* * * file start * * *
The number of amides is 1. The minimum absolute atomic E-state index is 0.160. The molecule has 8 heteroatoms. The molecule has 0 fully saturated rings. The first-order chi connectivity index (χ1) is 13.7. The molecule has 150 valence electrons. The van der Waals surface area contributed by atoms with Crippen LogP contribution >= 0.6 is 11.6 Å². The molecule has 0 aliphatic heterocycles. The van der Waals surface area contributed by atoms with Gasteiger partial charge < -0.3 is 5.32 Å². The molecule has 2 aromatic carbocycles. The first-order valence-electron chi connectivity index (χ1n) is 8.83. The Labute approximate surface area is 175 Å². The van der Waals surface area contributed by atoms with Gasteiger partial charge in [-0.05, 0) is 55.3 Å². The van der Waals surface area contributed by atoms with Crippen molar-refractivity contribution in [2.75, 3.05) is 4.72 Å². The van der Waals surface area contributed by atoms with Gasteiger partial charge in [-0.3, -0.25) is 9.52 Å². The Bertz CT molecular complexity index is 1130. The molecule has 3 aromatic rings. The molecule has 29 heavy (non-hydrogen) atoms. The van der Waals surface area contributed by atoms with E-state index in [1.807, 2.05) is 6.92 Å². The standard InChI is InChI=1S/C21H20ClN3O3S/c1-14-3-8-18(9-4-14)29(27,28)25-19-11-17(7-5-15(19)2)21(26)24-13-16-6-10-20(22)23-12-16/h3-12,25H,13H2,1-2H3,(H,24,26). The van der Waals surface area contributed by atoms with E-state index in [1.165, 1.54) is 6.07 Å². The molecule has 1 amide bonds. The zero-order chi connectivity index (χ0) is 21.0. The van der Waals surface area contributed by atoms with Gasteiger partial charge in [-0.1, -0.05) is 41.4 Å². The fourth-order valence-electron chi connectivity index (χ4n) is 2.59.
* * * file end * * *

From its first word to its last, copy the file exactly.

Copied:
The number of amides is 1. The minimum absolute atomic E-state index is 0.160. The molecule has 8 heteroatoms. The molecule has 0 fully saturated rings. The first-order chi connectivity index (χ1) is 13.7. The molecule has 150 valence electrons. The van der Waals surface area contributed by atoms with Crippen LogP contribution >= 0.6 is 11.6 Å². The molecule has 0 aliphatic heterocycles. The van der Waals surface area contributed by atoms with Gasteiger partial charge < -0.3 is 5.32 Å². The molecule has 2 aromatic carbocycles. The first-order valence-electron chi connectivity index (χ1n) is 8.83. The Labute approximate surface area is 175 Å². The van der Waals surface area contributed by atoms with Gasteiger partial charge in [-0.05, 0) is 55.3 Å². The van der Waals surface area contributed by atoms with Crippen molar-refractivity contribution in [2.75, 3.05) is 4.72 Å². The van der Waals surface area contributed by atoms with Gasteiger partial charge in [-0.3, -0.25) is 9.52 Å². The Bertz CT molecular complexity index is 1130. The molecule has 3 aromatic rings. The molecule has 29 heavy (non-hydrogen) atoms. The van der Waals surface area contributed by atoms with E-state index in [1.807, 2.05) is 6.92 Å². The standard InChI is InChI=1S/C21H20ClN3O3S/c1-14-3-8-18(9-4-14)29(27,28)25-19-11-17(7-5-15(19)2)21(26)24-13-16-6-10-20(22)23-12-16/h3-12,25H,13H2,1-2H3,(H,24,26). The van der Waals surface area contributed by atoms with E-state index in [1.165, 1.54) is 6.07 Å². The molecule has 1 amide bonds. The zero-order chi connectivity index (χ0) is 21.0. The van der Waals surface area contributed by atoms with Gasteiger partial charge in [-0.1, -0.05) is 41.4 Å². The fourth-order valence-electron chi connectivity index (χ4n) is 2.59.